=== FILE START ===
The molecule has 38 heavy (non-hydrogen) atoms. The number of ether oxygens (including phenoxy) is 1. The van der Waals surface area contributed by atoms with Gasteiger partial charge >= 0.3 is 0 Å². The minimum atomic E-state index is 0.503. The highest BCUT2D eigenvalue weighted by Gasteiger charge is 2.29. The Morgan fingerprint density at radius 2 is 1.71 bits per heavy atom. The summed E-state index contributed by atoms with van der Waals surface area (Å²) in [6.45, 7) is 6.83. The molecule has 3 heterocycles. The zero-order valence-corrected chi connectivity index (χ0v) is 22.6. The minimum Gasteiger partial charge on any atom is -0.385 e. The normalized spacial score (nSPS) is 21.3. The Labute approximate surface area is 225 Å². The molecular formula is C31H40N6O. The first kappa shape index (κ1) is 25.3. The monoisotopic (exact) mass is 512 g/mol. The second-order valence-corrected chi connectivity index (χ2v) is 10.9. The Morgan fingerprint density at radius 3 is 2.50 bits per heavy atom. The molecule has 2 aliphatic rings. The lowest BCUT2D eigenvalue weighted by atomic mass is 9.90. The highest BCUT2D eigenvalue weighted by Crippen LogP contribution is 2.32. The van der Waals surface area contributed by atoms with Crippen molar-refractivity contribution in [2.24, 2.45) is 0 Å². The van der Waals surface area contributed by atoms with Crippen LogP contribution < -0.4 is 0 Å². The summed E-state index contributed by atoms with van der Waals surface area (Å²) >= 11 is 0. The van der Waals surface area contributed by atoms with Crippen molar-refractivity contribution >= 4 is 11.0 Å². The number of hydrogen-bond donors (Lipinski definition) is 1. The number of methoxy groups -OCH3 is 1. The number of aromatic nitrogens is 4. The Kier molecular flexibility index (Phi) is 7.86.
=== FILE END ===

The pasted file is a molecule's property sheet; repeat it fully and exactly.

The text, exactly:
The molecule has 38 heavy (non-hydrogen) atoms. The number of ether oxygens (including phenoxy) is 1. The van der Waals surface area contributed by atoms with Gasteiger partial charge >= 0.3 is 0 Å². The minimum atomic E-state index is 0.503. The highest BCUT2D eigenvalue weighted by Gasteiger charge is 2.29. The Morgan fingerprint density at radius 2 is 1.71 bits per heavy atom. The summed E-state index contributed by atoms with van der Waals surface area (Å²) in [6.45, 7) is 6.83. The molecule has 3 heterocycles. The zero-order valence-corrected chi connectivity index (χ0v) is 22.6. The minimum Gasteiger partial charge on any atom is -0.385 e. The normalized spacial score (nSPS) is 21.3. The Labute approximate surface area is 225 Å². The molecular formula is C31H40N6O. The first kappa shape index (κ1) is 25.3. The monoisotopic (exact) mass is 512 g/mol. The second-order valence-corrected chi connectivity index (χ2v) is 10.9. The Morgan fingerprint density at radius 3 is 2.50 bits per heavy atom. The molecule has 2 aliphatic rings. The lowest BCUT2D eigenvalue weighted by atomic mass is 9.90. The highest BCUT2D eigenvalue weighted by Crippen LogP contribution is 2.32. The van der Waals surface area contributed by atoms with Crippen molar-refractivity contribution in [2.24, 2.45) is 0 Å². The van der Waals surface area contributed by atoms with Crippen LogP contribution < -0.4 is 0 Å². The summed E-state index contributed by atoms with van der Waals surface area (Å²) >= 11 is 0. The van der Waals surface area contributed by atoms with Crippen molar-refractivity contribution >= 4 is 11.0 Å². The number of hydrogen-bond donors (Lipinski definition) is 1. The number of methoxy groups -OCH3 is 1. The number of aromatic nitrogens is 4. The Kier molecular flexibility index (Phi) is 7.86.